Damn it, but that bugs me, especially given that there seem to be an awful lot of musicians outside of that tribe who are a lot more pragmatic about survival in an inherently unstable profession.

And at bottom, isn’t there somehow a way to choose to do something really, seriously challenging with your life without thinking that you’re better than everyone else, that there isn’t anything else just as valuable that people can do? I’m the first person to say that science has been the single most civilizing influence on the human species. But I’m not going to rank either science or music as more important than other people’s homes and lives. That would invalidate the purpose behind both disciplines: that music communicates among people, and that science civilizes people. How can I value the civilizing effect of science and the positive communicative effect of music on my fellow humans if I don’t value them equal to myself? If I think that in times of horrifying financial catastrophe, I should automatically be paid first while so many of them are flat out of work?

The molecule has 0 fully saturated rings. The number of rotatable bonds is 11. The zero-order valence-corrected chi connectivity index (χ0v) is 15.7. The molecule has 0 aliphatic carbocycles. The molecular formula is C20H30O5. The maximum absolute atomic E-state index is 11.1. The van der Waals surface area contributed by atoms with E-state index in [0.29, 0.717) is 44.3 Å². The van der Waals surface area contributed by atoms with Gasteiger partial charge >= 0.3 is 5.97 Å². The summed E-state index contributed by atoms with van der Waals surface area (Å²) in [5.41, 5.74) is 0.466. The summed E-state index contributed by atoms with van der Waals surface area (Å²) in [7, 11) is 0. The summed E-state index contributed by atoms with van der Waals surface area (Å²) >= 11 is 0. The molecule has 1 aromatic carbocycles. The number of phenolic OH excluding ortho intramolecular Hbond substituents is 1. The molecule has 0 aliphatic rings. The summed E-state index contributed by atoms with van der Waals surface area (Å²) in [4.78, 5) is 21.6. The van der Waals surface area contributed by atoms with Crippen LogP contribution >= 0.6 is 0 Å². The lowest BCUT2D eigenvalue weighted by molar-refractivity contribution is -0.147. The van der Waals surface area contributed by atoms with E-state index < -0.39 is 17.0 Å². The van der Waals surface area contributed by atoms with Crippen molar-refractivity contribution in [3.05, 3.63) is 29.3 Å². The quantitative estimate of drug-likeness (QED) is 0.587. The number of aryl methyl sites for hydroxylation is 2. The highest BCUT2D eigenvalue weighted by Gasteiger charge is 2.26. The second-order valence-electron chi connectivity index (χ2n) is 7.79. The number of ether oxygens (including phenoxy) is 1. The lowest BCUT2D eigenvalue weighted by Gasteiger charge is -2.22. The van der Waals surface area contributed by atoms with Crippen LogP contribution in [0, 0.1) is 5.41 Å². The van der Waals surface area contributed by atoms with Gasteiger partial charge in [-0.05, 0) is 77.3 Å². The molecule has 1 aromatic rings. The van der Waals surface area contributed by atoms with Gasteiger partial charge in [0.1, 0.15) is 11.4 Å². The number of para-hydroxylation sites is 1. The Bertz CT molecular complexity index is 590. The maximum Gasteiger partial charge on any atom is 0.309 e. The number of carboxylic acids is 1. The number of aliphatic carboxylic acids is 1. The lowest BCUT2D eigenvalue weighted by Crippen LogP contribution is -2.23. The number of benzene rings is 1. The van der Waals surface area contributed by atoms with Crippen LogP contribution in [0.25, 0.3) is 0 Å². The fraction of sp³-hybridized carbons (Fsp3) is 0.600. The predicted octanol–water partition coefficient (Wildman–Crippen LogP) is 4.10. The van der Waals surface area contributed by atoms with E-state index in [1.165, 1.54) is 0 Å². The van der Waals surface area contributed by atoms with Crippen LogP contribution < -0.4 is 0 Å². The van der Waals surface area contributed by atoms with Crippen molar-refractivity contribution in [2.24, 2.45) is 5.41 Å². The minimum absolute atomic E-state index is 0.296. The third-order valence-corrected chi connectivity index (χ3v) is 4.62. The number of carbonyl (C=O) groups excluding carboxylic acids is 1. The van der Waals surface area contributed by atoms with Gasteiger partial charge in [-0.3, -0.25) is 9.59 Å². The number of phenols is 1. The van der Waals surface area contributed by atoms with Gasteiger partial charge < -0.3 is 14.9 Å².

And I still maintain that that’s what’s behind all of this opining about how very hard it is to consecrate oneself to the sacred gods of music. It starts and ends, as most things do, with money. That is the point of origin of all of these conversations.

And again, what is the difference between classical musicians and other musicians that causes other musicians to very coldly and accurately acknowledge the financial instability of their chosen vocation? And without the sunshine-pumping blather about What It Takes to be one of them? Jesus, they may even think it about themselves, but they’re not stupid enough to say it out loud!

I probably shouldn’t press “publish” on this …